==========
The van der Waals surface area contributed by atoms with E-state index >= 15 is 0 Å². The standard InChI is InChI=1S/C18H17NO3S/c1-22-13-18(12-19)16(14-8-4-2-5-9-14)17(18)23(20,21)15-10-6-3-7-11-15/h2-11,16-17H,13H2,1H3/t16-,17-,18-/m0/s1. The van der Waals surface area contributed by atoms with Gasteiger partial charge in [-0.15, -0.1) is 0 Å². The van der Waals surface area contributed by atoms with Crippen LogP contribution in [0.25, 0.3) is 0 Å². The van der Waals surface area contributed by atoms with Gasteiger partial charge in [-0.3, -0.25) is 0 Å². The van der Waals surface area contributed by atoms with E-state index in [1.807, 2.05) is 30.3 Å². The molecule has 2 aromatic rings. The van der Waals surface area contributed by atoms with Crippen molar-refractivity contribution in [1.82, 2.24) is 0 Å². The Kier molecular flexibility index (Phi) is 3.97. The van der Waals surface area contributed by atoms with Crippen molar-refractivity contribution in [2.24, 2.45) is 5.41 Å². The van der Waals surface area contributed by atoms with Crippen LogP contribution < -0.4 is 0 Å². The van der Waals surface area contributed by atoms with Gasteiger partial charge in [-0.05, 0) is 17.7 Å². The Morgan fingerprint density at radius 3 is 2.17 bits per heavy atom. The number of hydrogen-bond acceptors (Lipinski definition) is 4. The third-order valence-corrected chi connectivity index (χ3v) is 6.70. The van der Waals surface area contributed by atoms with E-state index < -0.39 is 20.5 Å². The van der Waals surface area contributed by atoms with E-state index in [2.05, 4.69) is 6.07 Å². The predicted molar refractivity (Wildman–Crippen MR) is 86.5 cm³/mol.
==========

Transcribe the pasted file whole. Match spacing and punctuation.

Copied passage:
The van der Waals surface area contributed by atoms with E-state index >= 15 is 0 Å². The standard InChI is InChI=1S/C18H17NO3S/c1-22-13-18(12-19)16(14-8-4-2-5-9-14)17(18)23(20,21)15-10-6-3-7-11-15/h2-11,16-17H,13H2,1H3/t16-,17-,18-/m0/s1. The van der Waals surface area contributed by atoms with Gasteiger partial charge in [-0.15, -0.1) is 0 Å². The van der Waals surface area contributed by atoms with Crippen LogP contribution in [0.25, 0.3) is 0 Å². The van der Waals surface area contributed by atoms with Gasteiger partial charge in [-0.3, -0.25) is 0 Å². The van der Waals surface area contributed by atoms with E-state index in [1.807, 2.05) is 30.3 Å². The molecule has 2 aromatic rings. The van der Waals surface area contributed by atoms with Crippen molar-refractivity contribution in [1.82, 2.24) is 0 Å². The Kier molecular flexibility index (Phi) is 3.97. The van der Waals surface area contributed by atoms with Crippen molar-refractivity contribution in [2.24, 2.45) is 5.41 Å². The van der Waals surface area contributed by atoms with Crippen LogP contribution < -0.4 is 0 Å². The van der Waals surface area contributed by atoms with Gasteiger partial charge in [-0.05, 0) is 17.7 Å². The Morgan fingerprint density at radius 3 is 2.17 bits per heavy atom. The number of hydrogen-bond acceptors (Lipinski definition) is 4. The third-order valence-corrected chi connectivity index (χ3v) is 6.70. The van der Waals surface area contributed by atoms with E-state index < -0.39 is 20.5 Å². The van der Waals surface area contributed by atoms with E-state index in [2.05, 4.69) is 6.07 Å². The predicted molar refractivity (Wildman–Crippen MR) is 86.5 cm³/mol.